Systematically comparing COVID-19 with the 2009 influenza pandemic for hospitalized patients
International Journal of Infectious Diseases , Volume 102 p. 375- 380
Objectives: This study aimed to comprehensively compare the clinical features of hospitalized COVID-19 patients with hospitalized 2009 influenza pandemic patients. Methods: Medline, Embase, Web of Science, Cochrane CENTRAL, and Google scholar were systematically searched to identify studies related to COVID-19 and the 2009 influenza pandemic. The pooled incidence rates of clinical features were estimated using the DerSimonian-Laird random-effects model with the Freeman-Tukey double arcsine transformation method. Results: The incidence rates of fever, cough, shortness of breath, sore throat, rhinorrhea, myalgia/muscle pain, or vomiting were found to be significantly higher in influenza patients when compared with COVID-19 patients. The incidence rates of comorbidities, including cardiovascular disease/hypertension and diabetes, were significantly higher in COVID-19 compared with influenza patients. In contrast, comorbidities such as asthma, chronic obstructive pulmonary disease, and immunocompromised conditions were significantly more common in influenza compared with COVID-19 patients. Unexpectedly, the estimated rates of intensive care unit admission, treatment with extracorporeal membrane oxygenation, treatment with antibiotics, and fatality were comparable between hospitalized COVID-19 and 2009 influenza pandemic patients. Conclusions: This study comprehensively estimated the differences and similarities of the clinical features and burdens of hospitalized COVID-19 and 2009 influenza pandemic patients. This information will be important to better understand the current COVID-19 pandemic.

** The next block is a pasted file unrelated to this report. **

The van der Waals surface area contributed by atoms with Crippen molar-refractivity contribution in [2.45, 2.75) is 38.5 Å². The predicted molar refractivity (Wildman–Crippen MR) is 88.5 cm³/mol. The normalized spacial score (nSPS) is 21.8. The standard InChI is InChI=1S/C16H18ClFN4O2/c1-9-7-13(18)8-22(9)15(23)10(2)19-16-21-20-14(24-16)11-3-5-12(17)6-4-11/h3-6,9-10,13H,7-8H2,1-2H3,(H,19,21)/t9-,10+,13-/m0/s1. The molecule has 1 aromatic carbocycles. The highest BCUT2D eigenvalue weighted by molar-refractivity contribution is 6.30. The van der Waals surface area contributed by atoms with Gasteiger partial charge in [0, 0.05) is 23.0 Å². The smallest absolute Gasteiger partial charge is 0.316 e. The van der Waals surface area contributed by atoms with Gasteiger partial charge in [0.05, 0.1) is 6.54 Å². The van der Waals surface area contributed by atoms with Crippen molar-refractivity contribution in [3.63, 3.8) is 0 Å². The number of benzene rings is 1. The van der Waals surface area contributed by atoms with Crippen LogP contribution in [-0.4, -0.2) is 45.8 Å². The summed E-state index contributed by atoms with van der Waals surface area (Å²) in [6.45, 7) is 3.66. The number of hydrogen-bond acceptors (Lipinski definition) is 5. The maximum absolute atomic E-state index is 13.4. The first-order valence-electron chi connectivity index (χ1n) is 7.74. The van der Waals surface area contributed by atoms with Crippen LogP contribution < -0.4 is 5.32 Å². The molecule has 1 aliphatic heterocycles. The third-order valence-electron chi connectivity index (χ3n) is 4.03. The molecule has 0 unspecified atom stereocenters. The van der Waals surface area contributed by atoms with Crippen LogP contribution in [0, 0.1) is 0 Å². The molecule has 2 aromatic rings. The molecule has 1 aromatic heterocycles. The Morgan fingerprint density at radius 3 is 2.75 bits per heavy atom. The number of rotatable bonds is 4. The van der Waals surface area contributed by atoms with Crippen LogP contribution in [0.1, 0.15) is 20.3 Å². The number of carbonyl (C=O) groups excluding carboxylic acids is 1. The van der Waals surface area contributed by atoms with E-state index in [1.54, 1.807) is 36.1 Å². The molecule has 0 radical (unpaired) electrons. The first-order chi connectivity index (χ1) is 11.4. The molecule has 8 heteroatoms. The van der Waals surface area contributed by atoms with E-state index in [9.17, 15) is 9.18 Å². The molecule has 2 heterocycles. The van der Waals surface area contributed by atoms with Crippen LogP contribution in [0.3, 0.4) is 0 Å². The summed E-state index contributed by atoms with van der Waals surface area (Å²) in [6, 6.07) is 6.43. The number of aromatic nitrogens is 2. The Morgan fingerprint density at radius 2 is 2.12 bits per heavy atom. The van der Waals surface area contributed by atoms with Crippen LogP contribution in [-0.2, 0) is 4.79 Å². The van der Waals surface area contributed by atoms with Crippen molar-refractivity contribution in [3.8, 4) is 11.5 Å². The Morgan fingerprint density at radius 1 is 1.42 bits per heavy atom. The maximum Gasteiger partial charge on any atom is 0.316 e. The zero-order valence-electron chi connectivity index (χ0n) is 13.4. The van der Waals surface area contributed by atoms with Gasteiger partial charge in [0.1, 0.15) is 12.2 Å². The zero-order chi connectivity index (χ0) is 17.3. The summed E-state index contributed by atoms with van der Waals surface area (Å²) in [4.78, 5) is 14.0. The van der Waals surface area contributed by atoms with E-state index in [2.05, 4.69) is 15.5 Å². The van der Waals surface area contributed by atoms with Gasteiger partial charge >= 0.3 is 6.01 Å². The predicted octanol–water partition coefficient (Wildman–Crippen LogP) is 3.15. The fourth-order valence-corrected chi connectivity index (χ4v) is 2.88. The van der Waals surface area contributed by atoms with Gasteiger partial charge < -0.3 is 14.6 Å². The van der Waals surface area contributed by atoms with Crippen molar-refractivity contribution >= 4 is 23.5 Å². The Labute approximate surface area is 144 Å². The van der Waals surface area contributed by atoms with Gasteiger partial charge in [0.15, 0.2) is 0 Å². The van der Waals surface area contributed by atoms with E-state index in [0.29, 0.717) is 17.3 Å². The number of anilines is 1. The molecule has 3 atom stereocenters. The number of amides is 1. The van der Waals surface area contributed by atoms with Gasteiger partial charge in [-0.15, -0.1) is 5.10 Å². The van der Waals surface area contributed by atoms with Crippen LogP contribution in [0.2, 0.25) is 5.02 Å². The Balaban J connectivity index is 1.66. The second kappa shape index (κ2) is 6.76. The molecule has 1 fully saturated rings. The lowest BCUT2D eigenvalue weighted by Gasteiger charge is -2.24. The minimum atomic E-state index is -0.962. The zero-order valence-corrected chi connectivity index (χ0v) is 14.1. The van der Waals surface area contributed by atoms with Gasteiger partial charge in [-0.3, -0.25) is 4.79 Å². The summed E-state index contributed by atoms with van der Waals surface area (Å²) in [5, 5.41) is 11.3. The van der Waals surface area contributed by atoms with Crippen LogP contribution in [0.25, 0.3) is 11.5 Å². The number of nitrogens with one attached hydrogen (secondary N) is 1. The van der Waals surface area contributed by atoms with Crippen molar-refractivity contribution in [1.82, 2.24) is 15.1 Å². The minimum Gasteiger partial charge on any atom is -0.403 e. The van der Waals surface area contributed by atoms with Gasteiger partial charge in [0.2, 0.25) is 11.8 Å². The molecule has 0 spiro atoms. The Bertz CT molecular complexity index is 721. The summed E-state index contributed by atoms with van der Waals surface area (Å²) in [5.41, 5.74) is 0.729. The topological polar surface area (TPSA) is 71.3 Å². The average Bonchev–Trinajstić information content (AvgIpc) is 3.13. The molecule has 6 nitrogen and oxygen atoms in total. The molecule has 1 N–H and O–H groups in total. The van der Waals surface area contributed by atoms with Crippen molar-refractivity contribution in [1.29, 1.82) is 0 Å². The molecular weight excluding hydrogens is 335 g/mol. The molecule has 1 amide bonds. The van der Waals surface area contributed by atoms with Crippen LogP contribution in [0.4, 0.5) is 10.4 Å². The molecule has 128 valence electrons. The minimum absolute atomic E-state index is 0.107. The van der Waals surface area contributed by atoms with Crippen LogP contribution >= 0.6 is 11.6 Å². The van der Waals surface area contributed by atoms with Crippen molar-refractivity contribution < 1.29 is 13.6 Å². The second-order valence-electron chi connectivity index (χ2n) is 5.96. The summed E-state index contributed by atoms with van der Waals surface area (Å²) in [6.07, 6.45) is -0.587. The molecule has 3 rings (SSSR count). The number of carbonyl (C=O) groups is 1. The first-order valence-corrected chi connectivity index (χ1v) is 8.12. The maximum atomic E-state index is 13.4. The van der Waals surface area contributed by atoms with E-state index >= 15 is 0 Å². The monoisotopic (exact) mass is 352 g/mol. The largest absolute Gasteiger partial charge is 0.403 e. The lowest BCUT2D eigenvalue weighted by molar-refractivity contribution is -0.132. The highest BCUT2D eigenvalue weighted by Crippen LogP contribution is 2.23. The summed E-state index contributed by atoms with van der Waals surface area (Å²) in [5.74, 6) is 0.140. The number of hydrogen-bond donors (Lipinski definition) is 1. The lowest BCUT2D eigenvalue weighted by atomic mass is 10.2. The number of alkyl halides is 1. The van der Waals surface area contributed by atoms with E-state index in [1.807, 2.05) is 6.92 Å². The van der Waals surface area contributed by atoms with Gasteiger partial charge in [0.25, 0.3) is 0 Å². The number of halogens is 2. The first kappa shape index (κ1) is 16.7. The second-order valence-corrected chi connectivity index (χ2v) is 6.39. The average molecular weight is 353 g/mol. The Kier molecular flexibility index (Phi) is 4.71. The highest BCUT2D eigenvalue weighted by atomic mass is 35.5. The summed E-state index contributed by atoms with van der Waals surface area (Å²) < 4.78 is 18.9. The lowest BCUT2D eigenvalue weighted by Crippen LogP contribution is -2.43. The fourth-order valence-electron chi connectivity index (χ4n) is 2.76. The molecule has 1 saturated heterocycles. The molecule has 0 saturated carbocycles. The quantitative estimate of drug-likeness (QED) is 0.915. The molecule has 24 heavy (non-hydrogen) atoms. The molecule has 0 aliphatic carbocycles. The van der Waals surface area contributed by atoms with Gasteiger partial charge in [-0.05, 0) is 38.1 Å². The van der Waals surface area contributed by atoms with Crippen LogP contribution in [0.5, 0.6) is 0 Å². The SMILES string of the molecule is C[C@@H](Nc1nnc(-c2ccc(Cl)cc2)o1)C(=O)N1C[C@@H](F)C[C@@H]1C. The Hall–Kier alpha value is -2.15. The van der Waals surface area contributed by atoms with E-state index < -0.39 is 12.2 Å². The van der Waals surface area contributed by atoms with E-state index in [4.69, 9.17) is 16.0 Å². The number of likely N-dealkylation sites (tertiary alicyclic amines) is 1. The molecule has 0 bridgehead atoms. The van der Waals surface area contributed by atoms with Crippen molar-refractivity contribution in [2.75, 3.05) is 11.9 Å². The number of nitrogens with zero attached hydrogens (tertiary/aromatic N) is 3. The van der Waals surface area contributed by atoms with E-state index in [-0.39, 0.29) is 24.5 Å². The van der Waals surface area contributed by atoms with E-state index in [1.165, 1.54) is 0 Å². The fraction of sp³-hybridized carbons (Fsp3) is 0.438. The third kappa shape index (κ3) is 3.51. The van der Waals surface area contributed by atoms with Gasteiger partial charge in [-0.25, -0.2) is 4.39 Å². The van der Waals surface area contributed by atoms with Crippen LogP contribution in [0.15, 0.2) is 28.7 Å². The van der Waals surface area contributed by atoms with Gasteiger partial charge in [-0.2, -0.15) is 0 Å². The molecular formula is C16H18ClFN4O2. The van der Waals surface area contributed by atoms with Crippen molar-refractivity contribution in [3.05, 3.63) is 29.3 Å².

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|International Journal of Infectious Diseases|
|Organisation||Department of Gastroenterology & Hepatology|
Li, P. (Pengfei), Wang, Y. (Yining), Peppelenbosch, M.P. (Maikel P.), Ma, Z. (Zhongren), & Pan, Q. (2021). Systematically comparing COVID-19 with the 2009 influenza pandemic for hospitalized patients. International Journal of Infectious Diseases, 102, 375–380. doi:10.1016/j.ijid.2020.11.127